Bambi II

The idea of there even existing a “Bambi II” seems on many levels like little more than a cheap money-grab, a cynical ploy to separate cash from boomer-age Disney-philes whose most crippling addiction is nostalgia. With that in mind, one largely either plops down with “Bambi II” ready to forgive it all its sins and failings, or rather grimly, convinced that if there were grander reasons for its existence other than market forces upon which Adam Smith would smile favorably, then the film would be receiving a more thoughtful and considered Stateside theatrical release. The truth is more middle-ground grey, sure, but in the end the threadbare narrative conceived does the “Bambi” legacy no great favors; while old characters get new life, this title is worth a rental at most.

The story actually takes place during the middle portion of the original film, after Bambi loses his mother but before he grows into an adult. Bambi (voiced by Alexander Gould) reunites in the woods with his father, the somewhat reticent and aloof Great Prince (voiced by Patrick Stewart), and learns life lessons from him and friends like Thumper, all while imparting a few of his own as well. The animation is solid (and of a piece with the original) but certainly a notch or two below the visual bedazzlement many or most kids have experienced in Pixar films, and thus come to expect. This is a problem as it relates to the movie’s ambition (or relative lack thereof) and tone, which is overwhelmingly pitched at very young children. There’s not much risk or emotional depth to “Bambi II,” and its love triangle, in which Bambi learns to stand up to bully Ronno and battle his fellow fawn for the attention of Faline, feels yawningly generic and uninspired.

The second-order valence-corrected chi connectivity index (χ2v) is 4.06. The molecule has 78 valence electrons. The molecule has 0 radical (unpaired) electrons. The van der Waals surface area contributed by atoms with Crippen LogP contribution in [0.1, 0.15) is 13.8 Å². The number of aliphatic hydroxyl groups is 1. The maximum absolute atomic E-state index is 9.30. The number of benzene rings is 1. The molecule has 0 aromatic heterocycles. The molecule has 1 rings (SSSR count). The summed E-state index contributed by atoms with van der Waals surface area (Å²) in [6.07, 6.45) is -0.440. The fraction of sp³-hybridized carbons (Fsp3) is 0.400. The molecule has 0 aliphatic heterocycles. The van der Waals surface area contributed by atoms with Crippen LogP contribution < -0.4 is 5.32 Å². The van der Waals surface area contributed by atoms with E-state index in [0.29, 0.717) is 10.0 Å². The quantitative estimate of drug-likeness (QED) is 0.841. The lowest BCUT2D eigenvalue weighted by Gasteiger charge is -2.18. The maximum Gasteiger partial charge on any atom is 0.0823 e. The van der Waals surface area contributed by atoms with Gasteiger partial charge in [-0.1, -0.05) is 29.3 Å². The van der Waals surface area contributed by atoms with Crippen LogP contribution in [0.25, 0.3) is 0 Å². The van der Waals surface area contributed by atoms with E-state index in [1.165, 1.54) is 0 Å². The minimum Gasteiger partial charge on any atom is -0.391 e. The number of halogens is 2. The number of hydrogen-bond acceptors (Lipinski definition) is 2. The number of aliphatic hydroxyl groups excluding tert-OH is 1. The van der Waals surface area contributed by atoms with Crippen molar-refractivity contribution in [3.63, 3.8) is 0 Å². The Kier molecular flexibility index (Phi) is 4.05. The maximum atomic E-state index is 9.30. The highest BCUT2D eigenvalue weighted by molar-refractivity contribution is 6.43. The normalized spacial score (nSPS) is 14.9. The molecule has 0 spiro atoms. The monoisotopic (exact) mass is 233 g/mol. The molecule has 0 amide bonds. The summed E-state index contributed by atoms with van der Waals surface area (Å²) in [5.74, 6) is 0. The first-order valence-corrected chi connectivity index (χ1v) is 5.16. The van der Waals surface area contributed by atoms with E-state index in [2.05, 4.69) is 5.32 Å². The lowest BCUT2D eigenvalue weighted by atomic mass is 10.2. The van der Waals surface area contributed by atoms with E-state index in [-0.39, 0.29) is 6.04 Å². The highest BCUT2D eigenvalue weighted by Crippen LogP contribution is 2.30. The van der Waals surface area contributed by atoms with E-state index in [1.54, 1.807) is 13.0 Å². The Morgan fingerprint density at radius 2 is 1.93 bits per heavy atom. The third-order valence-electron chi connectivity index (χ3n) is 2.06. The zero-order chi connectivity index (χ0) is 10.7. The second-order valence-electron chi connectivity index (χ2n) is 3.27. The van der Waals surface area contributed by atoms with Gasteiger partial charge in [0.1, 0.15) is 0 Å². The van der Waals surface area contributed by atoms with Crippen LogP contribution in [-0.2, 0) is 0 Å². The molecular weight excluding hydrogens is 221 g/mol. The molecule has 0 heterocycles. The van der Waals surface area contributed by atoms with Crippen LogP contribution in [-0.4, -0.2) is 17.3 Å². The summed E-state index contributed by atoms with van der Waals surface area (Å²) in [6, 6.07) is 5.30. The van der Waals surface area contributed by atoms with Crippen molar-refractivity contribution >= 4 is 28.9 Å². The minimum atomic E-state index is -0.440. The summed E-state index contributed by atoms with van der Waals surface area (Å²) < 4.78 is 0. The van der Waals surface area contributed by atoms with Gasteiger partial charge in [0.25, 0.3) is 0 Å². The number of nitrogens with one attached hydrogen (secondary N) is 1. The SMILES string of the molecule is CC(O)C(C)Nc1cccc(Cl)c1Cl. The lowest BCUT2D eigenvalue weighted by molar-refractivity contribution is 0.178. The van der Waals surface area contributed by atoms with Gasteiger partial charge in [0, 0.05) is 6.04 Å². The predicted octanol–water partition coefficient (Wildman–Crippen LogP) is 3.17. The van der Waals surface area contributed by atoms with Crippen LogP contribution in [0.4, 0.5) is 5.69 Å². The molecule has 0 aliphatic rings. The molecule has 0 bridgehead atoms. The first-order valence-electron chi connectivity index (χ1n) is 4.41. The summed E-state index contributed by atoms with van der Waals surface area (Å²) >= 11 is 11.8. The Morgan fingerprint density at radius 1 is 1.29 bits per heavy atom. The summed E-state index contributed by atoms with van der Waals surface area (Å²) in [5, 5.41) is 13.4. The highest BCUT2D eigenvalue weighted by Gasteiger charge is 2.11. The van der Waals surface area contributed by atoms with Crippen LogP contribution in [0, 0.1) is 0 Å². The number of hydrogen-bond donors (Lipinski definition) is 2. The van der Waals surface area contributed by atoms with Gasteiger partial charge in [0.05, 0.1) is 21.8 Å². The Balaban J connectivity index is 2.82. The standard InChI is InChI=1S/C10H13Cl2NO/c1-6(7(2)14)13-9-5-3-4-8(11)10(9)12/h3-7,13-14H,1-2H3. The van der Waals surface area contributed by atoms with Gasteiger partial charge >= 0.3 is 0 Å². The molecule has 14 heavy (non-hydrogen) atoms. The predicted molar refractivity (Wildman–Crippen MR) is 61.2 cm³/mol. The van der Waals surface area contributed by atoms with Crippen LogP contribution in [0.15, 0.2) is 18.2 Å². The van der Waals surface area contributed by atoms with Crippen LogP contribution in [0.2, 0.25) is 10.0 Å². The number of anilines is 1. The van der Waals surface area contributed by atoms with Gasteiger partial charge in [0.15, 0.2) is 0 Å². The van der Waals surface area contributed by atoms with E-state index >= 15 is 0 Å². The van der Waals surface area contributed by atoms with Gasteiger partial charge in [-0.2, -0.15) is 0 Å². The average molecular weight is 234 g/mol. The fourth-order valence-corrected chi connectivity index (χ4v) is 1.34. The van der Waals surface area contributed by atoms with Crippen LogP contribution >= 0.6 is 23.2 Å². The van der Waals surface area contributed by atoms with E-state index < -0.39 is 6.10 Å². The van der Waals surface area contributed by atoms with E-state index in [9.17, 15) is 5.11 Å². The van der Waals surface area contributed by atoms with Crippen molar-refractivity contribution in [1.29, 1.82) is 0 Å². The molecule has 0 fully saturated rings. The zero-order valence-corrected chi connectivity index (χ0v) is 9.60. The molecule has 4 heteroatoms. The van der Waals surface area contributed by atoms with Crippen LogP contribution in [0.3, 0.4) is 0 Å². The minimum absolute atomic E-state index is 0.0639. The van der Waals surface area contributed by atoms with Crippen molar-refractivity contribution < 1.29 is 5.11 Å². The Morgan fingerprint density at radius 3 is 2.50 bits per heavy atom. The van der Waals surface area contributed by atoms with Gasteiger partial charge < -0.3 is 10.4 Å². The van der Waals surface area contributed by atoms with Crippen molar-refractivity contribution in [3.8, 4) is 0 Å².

Under a complementary cardboard slipcover, “Bambi II” comes presented in a two-disc combo pack special edition which includes the movie’s Blu-ray and DVDs. Both are in 1.78: widescreen, and come with French and Spanish Dolby digital 5.1 sound tracks, plus English SDH, French and Spanish subtitles; the former also, and notably, comes in a 1080p transfer with a DTS-HD 5.1 master audio track, which is free of compression and any artifacting. Bonus material on both discs includes the deleted song “Sing the Day,” an interactive game called “Thumper’s Hurry and Scurry” and a fairly neat little “sketch pad” segment in which longtime Disney animator Andreas Deja shows viewers how to draw Thumper. The Blu-ray also includes an eight-minute making-of featurette, and a pop-up trivia track which spotlights fun facts about the movie.